This past Friday marked the official 100th anniversary of the opening of New York’s famous Grand Central Terminal. The monumental station will be holding events and honoring its history all year long and Lionel has been thrilled to be part of the story.
Grand Central Terminal
New York’s first station came with its first railroad, the New York and Harlem. As additional railroads came into Manhattan, each built their own respective passenger and freight terminals.
As the rail network and city grew, so did the congestion. And while the steam locomotives carried passengers into the city, they also brought noise and smoke. By 1858, steam locomotives were banned from lower Manhattan.
Consolidation of the City’s stations began with the same man who built his rail empire through multiple consolidations. Commodore Vanderbilt ordered the construction of the first Grand Central. The building was completed in 1871 at a cost of $6.4 million. That would be over $118 million today.
Continued growth and a tragic accident in 1902 proved the need for an even larger facility and electric train service. Plans for a new Grand Central Terminal were announced in 1903. It took ten years and $80 million to complete the building, with train platforms on two levels below ground and the largest concourse the city, or the world, had ever seen.
Grand Central was still not the only grand station in town. The rival Pennsylvania Railroad built their own immense terminal in the city as well. While Pennsylvania Station survives as the primary New York terminal for Amtrak’s long-distance trains, all traces of the facade inspired by the Roman Baths of Caracalla are buried beneath today’s Madison Square Garden. (Ironically, the site of New York’s first Madison Square Garden was the abandoned New York and Harlem station!)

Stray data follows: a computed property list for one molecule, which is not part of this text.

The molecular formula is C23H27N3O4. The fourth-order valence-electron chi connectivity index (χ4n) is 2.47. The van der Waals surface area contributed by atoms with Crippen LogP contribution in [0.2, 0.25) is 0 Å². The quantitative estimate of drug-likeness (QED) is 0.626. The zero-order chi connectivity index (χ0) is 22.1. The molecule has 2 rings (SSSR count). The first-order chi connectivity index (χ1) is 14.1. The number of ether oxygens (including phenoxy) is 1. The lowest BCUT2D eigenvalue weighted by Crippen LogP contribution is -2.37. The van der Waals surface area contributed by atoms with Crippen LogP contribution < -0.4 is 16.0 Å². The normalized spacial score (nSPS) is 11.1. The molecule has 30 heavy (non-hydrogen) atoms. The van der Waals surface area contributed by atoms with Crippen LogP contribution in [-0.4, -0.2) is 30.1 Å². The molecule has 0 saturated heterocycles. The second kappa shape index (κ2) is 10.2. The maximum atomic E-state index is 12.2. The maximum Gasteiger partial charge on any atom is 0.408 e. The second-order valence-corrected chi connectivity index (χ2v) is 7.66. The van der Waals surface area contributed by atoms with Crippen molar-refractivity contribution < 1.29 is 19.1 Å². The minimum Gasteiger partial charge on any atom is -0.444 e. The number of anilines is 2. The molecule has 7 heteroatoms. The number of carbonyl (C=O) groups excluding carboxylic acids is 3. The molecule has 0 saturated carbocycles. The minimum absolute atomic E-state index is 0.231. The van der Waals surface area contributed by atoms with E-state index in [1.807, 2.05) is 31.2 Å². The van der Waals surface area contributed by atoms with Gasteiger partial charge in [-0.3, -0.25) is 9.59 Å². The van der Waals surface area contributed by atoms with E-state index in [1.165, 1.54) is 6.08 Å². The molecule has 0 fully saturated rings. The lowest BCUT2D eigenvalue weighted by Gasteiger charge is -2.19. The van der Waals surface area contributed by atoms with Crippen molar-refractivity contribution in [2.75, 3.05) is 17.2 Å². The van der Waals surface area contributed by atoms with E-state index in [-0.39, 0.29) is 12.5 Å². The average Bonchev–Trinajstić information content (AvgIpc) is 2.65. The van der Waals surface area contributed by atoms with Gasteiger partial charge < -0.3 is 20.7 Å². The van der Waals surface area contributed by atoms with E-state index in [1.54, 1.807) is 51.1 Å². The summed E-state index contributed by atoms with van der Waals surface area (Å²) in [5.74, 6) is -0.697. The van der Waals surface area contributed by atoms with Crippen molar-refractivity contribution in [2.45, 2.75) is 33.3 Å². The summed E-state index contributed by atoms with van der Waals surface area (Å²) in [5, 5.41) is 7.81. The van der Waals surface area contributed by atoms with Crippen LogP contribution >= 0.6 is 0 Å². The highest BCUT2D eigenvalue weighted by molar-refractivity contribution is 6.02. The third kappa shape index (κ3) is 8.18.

The raising of Penn Station created such an outcry that the city (and many others across the country) passed new preservation laws and gave Grand Central a protected status. After long attempts to fight plans by Penn Central to build a new skyscraper on top of the existing structure, the historic building was finally “safe” in 1976. Although it had escaped these corporate attacks, the effects of decades of deferred maintenance, pollution and hard use had taken their toll.
In 1988, Metro North began a massive project to restore the building to its original glory. The restoration took 10 years (as long as the original construction) and cost $425 million. Today the station still hosts passenger a year, and millions more come to enjoy its restaurants, shops and markets – or just to enjoy the station itself. You can learn more about the history and upcoming anniversary on the Terminal’s website.
In addition to our operating layout (it’s your last week to see it!) and a participation in a new exhibit opened just last week, Lionel’s new Grand Central Express Set lets you bring some of the excitement home to your layout.
Grand Central Express Set
While many railroads have called Grand Central home, none are more closely associated with its history than the New York Central. So it is only fitting that our Grand Central Express set includes an FT diesel and three passenger cars in the NYC’s classy two-tone gray scheme.
The train is powered by a New York Central FT diesel, decorated with the famous “Lightning Stripe” scheme and equipped with our RailSounds RTR. The locomotive also features:
- Transformer controlled forward, neutral, and reverse operation
- RailSounds RTR sound system with diesel revving, horn, bell, and user-activated crew dialog scenarios
- Operating headlights
- Operating coupler on both ends
- Traction tires
- Dual powerful maintenance-free motors
- Die-cast metal trucks, pilot, fuel tank
- Metal frame
- Lighted cab interior
- Engineer and conductor figures
Trailing behind are three passenger cars, two coaches and an observation. Each car features:
- Die-cast metal trucks and operating couplers
- Detailed and lighted interiors
- Flexible diaphragms between cars
- Opening doors
- Each car in set is individually boxed
The set also includes a CW-80 power pack and a 60″ x 40″ oval of FasTrack. A two-car expansion set (6-35247), featuring a baggage and dining car, is also available to add on to your consist. The expansion set retails for $139.99.
This train is available now at a dealer near you! The set retails for $439.99. And don’t miss your chance to visit Grand Central during this historic year, it’s a trip you will never forget.